Virtual OS/2 International Consumer Education

January 1999

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IP Monitor 1.02

By: Mark Dodel -

IP Monitor, written by Trevor Hemsley, the new keeper of Sysbench the OS/2 system benchmarking program is a new freeware TCP/IP monitor. Trevor frequently offers help on OS/2 Warp and Warp Server in Usenet. With IP Monitor he has produced a small unobtrusive freeware app for basic monitor of TCP/IP networking.

To install just unzip it into a new directory and run pmipmon.exe. There is no install script, so you have to create your own object if you want to stick one in your startup folder.

You can start the monitor with several different parameters to tell it what to monitor. when I first tried it (albeit without reading the documentation) I thought it didn't work since it didn't see my LAN connected TCP/IP connection. Without any parameters it will only display statistics for a dialup connection (SLIP/PPP). You need to add a /lan parameter for it to display any LAN connections. The documentation also states that there is a /all parameter that shows all connections, but when I tried this it told me the parameter was unknown, and started in the dialup only mode. I then tried /ALL and that worked as documented, so the parameters are case sensitive, though both /lan and /LAN worked. There is also a /loopback parameter that only works with TCP/IP 4.1 or above for showing statistics for a loopback connection if defined, and a /defcolour parameter to reset the color/font back to the originals.

You can change the window background color and font used by dragging from the appropriate pallettes in the OS/2 System Setup folder. There are configuration selections for having the window float to the top, have or not have a titlebar, and also whether to appear in the window list. This last is to allow you to lock the window if using a virtual desktop program like Object Desktop.

The final configuration item is a startup list, which allows you to select items based on object IDs to be started when the ip monitor is started. I couldn't get this to work, and I'm not clear on it's benefit over the normal methods of starting up items such as the Startup folder or creating a work area, the later having the benefit of closing all the started items by just closing the folder.

Two things I really like about IP Monitor over the alternatives such as IPSpeed, Object Netscan (which is part of Stardock's Object Desktop 2.0) and NifMon, are that it's display shows the ip address for the connection being monitored, and if you are monitoring more then one connection it will automatically show multiple windows. Object Netscan has this capability as long as all the connections have different names, but in my case but it doesn't show the name on the display. IPSpeed and Object Netscan allow you to select the connection you want to display from a drop down box, but it also doesn't show an ip address, so if you have two named DIX+802.3, how do you tell which is which? You can setup separate instances of both IPSpeed and Object Netscan to monitor more then one IP connection. NifMon, another freeware IP monitor available on hobbes, can only be configured via the command line parameters to start it. Like IP Speed and Object Netscan you can create additional instances to monitor more then one connection using the command parameters (lan0...lan9 or sl0..sl9 for dialup connections).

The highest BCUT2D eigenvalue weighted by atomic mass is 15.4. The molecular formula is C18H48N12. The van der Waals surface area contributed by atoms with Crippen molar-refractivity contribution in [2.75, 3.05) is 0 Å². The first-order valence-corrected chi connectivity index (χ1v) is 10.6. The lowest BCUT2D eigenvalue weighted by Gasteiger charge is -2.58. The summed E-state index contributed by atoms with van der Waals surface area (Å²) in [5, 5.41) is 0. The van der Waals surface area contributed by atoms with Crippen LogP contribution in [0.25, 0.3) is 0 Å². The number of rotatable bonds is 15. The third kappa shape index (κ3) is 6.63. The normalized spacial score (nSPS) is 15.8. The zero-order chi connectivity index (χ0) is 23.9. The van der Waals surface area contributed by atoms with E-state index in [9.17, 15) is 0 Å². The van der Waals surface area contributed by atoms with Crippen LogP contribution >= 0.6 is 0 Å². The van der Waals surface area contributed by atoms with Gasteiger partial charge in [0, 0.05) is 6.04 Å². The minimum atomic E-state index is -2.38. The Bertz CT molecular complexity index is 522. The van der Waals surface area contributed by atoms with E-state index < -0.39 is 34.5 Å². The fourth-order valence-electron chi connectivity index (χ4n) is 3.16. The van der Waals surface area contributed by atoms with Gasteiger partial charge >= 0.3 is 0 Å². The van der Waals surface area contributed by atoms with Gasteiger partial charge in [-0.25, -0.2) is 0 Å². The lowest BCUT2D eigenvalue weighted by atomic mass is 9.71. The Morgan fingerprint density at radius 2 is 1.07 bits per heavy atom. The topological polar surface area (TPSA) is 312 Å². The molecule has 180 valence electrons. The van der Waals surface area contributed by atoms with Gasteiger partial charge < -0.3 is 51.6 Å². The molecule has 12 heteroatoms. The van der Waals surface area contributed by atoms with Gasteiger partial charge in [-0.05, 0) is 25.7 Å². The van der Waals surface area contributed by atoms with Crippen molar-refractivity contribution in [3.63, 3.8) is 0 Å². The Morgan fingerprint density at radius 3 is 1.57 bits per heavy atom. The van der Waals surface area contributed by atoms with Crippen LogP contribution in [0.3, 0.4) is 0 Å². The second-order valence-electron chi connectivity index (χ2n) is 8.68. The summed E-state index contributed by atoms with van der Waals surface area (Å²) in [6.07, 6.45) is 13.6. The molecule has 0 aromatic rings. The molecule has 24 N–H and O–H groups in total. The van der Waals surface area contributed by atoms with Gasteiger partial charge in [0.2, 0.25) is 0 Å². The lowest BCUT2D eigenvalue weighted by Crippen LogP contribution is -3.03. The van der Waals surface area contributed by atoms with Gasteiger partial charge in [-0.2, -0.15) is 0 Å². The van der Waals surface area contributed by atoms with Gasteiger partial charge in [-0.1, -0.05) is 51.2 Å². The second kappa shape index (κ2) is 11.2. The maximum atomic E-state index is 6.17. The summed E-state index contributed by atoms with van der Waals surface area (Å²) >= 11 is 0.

One thing I would like to see added to IP Monitor is the ability to reset the counters a feature found in IPSpeed. I don't shutdown unless I have to so the total counters can get very large over time. Also it would be nice to have more then just the total incoming and outgoing bits and a single maximum peak value. Object Netscan allows you the option to select what values you want to display including current In/Out,In/Out Maximum, In/Out average and the total received and sent. It also doesn't have a means to reset the counters, but does have a really nice graphical display which shows activity over a previous time range. Since Object Netscan is really a part of Object Desktop 2.0's Control Center it can be integrated into the control center or used stand alone.

One thing that is nice is that you are not limited to just using one version of monitor. They all seem to get along just fine, so I actually use three of the four listed. I don't use NifMon since it doesn't do anything more then the others, and has the fewest features. I use IPSpeed on my Cable modem connected pc, since my ISP imposes a bandwidth limit and IPSpeed has the ability to reset the counters so I can periodically track my usage. Object Netscan integrates nicely into the OD control center and has that nice graphical monitor and IP Monitor does an excellent job of tracking multiple IP connections.

OS/2 TCP/IP Network activity monitors

IP Monitor 1.02 (showing it monitoring 2 connection
IPSpeed 1.02

Object Netscan

IP Monitor 1.02 (freeware) -
IPSpeed (freeware) -
NifMon - (freeware) -
Object Netscan (Object Desktop 2.0 - $39.95 - $99.95) -

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